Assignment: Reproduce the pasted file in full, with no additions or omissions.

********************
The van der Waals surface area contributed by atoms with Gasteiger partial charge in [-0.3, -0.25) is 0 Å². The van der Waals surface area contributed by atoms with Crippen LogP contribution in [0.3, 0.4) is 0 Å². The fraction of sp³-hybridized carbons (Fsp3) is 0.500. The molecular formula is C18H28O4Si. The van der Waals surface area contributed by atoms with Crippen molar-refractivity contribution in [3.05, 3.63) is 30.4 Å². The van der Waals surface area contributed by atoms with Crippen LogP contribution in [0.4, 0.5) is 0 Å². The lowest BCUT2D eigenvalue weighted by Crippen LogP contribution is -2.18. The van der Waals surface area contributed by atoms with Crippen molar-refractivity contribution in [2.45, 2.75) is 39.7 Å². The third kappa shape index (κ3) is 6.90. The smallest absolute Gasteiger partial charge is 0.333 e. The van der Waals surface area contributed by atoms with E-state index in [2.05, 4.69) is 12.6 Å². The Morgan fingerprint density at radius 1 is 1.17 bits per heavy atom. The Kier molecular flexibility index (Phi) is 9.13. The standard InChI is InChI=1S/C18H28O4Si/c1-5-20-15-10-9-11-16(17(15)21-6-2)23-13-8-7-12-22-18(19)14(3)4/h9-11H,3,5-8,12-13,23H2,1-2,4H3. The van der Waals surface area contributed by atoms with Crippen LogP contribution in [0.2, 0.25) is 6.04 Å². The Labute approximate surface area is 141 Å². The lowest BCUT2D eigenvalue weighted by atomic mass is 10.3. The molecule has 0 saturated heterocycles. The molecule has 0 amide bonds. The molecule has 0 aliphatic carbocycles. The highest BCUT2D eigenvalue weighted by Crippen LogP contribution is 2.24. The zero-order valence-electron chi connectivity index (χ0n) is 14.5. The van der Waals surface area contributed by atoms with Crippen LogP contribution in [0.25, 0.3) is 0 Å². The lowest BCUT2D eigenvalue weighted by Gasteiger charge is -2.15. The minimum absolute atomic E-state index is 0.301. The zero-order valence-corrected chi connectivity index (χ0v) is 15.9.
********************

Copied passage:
The van der Waals surface area contributed by atoms with Gasteiger partial charge in [-0.3, -0.25) is 0 Å². The van der Waals surface area contributed by atoms with Crippen LogP contribution in [0.3, 0.4) is 0 Å². The fraction of sp³-hybridized carbons (Fsp3) is 0.500. The molecular formula is C18H28O4Si. The van der Waals surface area contributed by atoms with Crippen molar-refractivity contribution in [3.05, 3.63) is 30.4 Å². The van der Waals surface area contributed by atoms with Crippen LogP contribution in [0.4, 0.5) is 0 Å². The lowest BCUT2D eigenvalue weighted by Crippen LogP contribution is -2.18. The van der Waals surface area contributed by atoms with Crippen molar-refractivity contribution in [2.45, 2.75) is 39.7 Å². The third kappa shape index (κ3) is 6.90. The smallest absolute Gasteiger partial charge is 0.333 e. The van der Waals surface area contributed by atoms with E-state index in [2.05, 4.69) is 12.6 Å². The Morgan fingerprint density at radius 1 is 1.17 bits per heavy atom. The Kier molecular flexibility index (Phi) is 9.13. The standard InChI is InChI=1S/C18H28O4Si/c1-5-20-15-10-9-11-16(17(15)21-6-2)23-13-8-7-12-22-18(19)14(3)4/h9-11H,3,5-8,12-13,23H2,1-2,4H3. The van der Waals surface area contributed by atoms with Crippen LogP contribution in [0.2, 0.25) is 6.04 Å². The Labute approximate surface area is 141 Å². The lowest BCUT2D eigenvalue weighted by atomic mass is 10.3. The molecule has 0 saturated heterocycles. The molecule has 0 amide bonds. The molecule has 0 aliphatic carbocycles. The highest BCUT2D eigenvalue weighted by Crippen LogP contribution is 2.24. The zero-order valence-electron chi connectivity index (χ0n) is 14.5. The van der Waals surface area contributed by atoms with Crippen LogP contribution in [0.25, 0.3) is 0 Å². The lowest BCUT2D eigenvalue weighted by Gasteiger charge is -2.15. The minimum absolute atomic E-state index is 0.301. The zero-order valence-corrected chi connectivity index (χ0v) is 15.9.